New Web data removes 'Apple bias,' slashes Mac share

Net Applications' data-weighting change drops OS X share below 5%

Revised data from a prominent Web metrics company dropped Apple under the 5% market-share mark, about half what the same firm said Macs enjoyed just two months ago.

According to data released Saturday by Net Applications, Apple's Mac OS X accounted for 4.9% of the total global market share in July, up from 4.7% the month before, but off significantly from May's 9.8%.

The dramatic drop was due to a change in the California company's methodology, which now weights OS usage by the estimated size of each country's Internet population. According to Net Applications, countries such as China, Brazil and India were underrepresented in its previous calculations, while others, like the U.S., were over-represented in its unique visitor tallies.

"Some major Internet markets were not as well-represented as they should have been," said Vince Vizzaccaro, Net Applications executive vice president of marketing, explaining the change. "China was one of those major markets, and one of the driving forces in Internet growth."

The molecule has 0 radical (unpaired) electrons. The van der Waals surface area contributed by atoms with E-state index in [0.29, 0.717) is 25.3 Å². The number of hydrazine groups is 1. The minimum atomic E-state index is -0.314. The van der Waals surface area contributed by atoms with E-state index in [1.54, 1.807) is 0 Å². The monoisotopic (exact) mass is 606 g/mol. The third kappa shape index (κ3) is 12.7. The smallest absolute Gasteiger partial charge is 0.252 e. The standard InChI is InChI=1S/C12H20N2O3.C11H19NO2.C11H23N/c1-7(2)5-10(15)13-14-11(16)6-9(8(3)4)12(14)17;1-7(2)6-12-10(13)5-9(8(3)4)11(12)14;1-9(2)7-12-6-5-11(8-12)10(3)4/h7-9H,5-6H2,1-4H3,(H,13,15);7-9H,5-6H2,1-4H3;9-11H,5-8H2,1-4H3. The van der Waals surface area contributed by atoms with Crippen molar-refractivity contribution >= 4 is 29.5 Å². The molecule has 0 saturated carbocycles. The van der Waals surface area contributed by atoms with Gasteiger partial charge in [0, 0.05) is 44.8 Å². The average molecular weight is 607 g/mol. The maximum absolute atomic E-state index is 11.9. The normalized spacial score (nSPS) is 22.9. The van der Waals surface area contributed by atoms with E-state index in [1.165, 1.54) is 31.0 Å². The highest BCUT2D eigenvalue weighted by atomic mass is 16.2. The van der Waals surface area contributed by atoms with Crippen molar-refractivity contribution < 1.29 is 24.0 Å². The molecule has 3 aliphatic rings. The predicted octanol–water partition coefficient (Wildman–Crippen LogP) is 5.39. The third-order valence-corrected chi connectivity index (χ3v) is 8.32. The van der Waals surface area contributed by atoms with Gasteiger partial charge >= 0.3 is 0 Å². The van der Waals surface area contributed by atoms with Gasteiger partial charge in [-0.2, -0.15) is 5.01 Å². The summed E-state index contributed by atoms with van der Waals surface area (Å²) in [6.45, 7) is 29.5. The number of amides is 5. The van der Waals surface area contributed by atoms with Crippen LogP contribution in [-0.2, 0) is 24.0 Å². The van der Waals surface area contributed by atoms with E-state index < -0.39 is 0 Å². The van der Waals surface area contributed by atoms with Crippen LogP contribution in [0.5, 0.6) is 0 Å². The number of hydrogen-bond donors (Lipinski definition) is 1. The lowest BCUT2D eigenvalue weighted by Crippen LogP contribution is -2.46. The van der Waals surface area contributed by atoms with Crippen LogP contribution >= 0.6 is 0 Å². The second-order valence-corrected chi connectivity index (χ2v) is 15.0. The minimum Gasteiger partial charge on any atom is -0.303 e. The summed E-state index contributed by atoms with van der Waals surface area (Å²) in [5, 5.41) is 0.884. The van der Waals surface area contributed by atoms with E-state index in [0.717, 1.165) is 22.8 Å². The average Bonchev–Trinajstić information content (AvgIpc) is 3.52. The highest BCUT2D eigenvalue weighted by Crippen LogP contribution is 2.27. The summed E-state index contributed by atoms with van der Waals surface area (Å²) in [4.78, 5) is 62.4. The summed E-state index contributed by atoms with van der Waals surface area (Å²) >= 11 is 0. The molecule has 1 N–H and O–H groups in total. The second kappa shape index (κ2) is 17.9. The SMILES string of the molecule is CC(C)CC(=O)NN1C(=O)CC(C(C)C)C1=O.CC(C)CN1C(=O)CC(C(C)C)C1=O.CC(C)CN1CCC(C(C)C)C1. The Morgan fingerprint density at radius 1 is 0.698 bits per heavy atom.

The result, he said, was that Net Applications' data leaned too heavily toward English-language site. "That's why the Apple numbers took a big hit," he said, noting that Apple's sales strength is also in English-speaking markets. "We had a strong Apple bias."

Net Applications measures operating system usage by tracking the machines that surf to the 40,000 sites it monitors for clients, which results in a data pool of about 160 million unique visitors per month.

But although Apple's share plummeted, Vizzaccaro stood by his company's data. "The trends are accurate," he argued. "It is a big change, but it's a more accurate portrayal of the Internet."

Apple's "loss" was Microsoft's gain: Net Applications pegged Windows total usage share for July as 93% under the new way of counting clicks; using the old methodology, Windows accounted for 87.8% of the OS market in May.

"Windows' increase is best attributed to Apple's lower numbers," said Vizzaccaro.

As Vizzaccaro said, however, earlier trends remained intact. In the new tallies, Windows slipped 0.4 of a percentage point in the last 90 days while the Mac climbed by 0.2 of a percentage point during the same period.

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